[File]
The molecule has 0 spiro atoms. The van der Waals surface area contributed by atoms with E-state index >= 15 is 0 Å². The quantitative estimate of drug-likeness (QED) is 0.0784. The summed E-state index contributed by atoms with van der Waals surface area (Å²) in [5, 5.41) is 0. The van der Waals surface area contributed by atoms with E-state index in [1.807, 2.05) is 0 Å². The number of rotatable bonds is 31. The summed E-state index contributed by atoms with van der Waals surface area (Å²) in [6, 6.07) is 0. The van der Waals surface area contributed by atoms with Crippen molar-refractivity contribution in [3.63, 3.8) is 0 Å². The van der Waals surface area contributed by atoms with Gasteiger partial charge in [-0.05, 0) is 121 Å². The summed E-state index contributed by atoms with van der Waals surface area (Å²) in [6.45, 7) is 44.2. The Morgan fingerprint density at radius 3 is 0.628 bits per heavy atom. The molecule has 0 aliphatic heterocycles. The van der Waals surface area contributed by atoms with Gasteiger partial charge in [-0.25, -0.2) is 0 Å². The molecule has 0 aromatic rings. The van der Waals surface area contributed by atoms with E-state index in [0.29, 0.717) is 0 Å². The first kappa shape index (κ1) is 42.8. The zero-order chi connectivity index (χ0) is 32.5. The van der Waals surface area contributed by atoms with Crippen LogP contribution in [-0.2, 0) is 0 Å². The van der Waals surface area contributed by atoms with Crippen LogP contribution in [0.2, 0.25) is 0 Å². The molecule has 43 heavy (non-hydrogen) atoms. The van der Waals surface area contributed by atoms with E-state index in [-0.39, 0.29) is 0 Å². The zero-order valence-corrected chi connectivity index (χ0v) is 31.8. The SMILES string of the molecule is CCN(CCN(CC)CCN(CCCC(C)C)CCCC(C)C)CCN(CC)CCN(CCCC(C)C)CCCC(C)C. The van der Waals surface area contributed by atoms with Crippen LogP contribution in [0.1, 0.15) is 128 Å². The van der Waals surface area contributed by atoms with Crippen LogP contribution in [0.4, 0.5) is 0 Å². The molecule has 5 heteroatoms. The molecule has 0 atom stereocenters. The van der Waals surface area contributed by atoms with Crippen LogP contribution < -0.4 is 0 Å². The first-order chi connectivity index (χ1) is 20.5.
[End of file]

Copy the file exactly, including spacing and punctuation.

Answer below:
The molecule has 0 spiro atoms. The van der Waals surface area contributed by atoms with E-state index >= 15 is 0 Å². The quantitative estimate of drug-likeness (QED) is 0.0784. The summed E-state index contributed by atoms with van der Waals surface area (Å²) in [5, 5.41) is 0. The van der Waals surface area contributed by atoms with E-state index in [1.807, 2.05) is 0 Å². The number of rotatable bonds is 31. The summed E-state index contributed by atoms with van der Waals surface area (Å²) in [6, 6.07) is 0. The van der Waals surface area contributed by atoms with Crippen molar-refractivity contribution in [3.63, 3.8) is 0 Å². The van der Waals surface area contributed by atoms with Gasteiger partial charge in [-0.05, 0) is 121 Å². The summed E-state index contributed by atoms with van der Waals surface area (Å²) in [6.45, 7) is 44.2. The Morgan fingerprint density at radius 3 is 0.628 bits per heavy atom. The molecule has 0 aliphatic heterocycles. The van der Waals surface area contributed by atoms with Gasteiger partial charge in [-0.25, -0.2) is 0 Å². The molecule has 0 aromatic rings. The van der Waals surface area contributed by atoms with E-state index in [0.29, 0.717) is 0 Å². The first kappa shape index (κ1) is 42.8. The zero-order chi connectivity index (χ0) is 32.5. The van der Waals surface area contributed by atoms with Crippen LogP contribution in [-0.2, 0) is 0 Å². The van der Waals surface area contributed by atoms with Crippen LogP contribution in [0.2, 0.25) is 0 Å². The molecule has 43 heavy (non-hydrogen) atoms. The van der Waals surface area contributed by atoms with E-state index in [-0.39, 0.29) is 0 Å². The zero-order valence-corrected chi connectivity index (χ0v) is 31.8. The SMILES string of the molecule is CCN(CCN(CC)CCN(CCCC(C)C)CCCC(C)C)CCN(CC)CCN(CCCC(C)C)CCCC(C)C. The van der Waals surface area contributed by atoms with Crippen LogP contribution in [0.1, 0.15) is 128 Å². The van der Waals surface area contributed by atoms with Crippen LogP contribution in [0.4, 0.5) is 0 Å². The molecule has 5 heteroatoms. The molecule has 0 atom stereocenters. The van der Waals surface area contributed by atoms with Crippen LogP contribution < -0.4 is 0 Å². The first-order chi connectivity index (χ1) is 20.5.